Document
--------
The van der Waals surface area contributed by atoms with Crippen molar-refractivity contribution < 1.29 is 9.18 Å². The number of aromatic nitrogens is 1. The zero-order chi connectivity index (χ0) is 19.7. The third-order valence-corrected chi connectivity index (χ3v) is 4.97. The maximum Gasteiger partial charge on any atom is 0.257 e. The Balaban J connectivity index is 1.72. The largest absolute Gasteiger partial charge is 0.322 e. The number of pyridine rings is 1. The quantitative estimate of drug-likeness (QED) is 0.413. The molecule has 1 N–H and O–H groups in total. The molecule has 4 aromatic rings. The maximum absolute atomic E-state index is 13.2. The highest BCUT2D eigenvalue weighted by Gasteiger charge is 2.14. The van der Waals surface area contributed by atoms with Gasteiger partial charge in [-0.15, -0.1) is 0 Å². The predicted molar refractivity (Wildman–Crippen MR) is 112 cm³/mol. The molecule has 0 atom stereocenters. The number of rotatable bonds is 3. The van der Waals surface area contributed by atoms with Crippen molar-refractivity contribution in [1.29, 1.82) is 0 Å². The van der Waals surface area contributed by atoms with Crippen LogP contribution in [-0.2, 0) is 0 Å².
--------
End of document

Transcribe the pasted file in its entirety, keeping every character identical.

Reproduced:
The van der Waals surface area contributed by atoms with Crippen molar-refractivity contribution < 1.29 is 9.18 Å². The number of aromatic nitrogens is 1. The zero-order chi connectivity index (χ0) is 19.7. The third-order valence-corrected chi connectivity index (χ3v) is 4.97. The maximum Gasteiger partial charge on any atom is 0.257 e. The Balaban J connectivity index is 1.72. The largest absolute Gasteiger partial charge is 0.322 e. The number of pyridine rings is 1. The quantitative estimate of drug-likeness (QED) is 0.413. The molecule has 1 N–H and O–H groups in total. The molecule has 4 aromatic rings. The maximum absolute atomic E-state index is 13.2. The highest BCUT2D eigenvalue weighted by Gasteiger charge is 2.14. The van der Waals surface area contributed by atoms with Gasteiger partial charge in [-0.15, -0.1) is 0 Å². The predicted molar refractivity (Wildman–Crippen MR) is 112 cm³/mol. The molecule has 0 atom stereocenters. The number of rotatable bonds is 3. The van der Waals surface area contributed by atoms with Crippen molar-refractivity contribution in [1.29, 1.82) is 0 Å². The van der Waals surface area contributed by atoms with Crippen LogP contribution in [-0.2, 0) is 0 Å².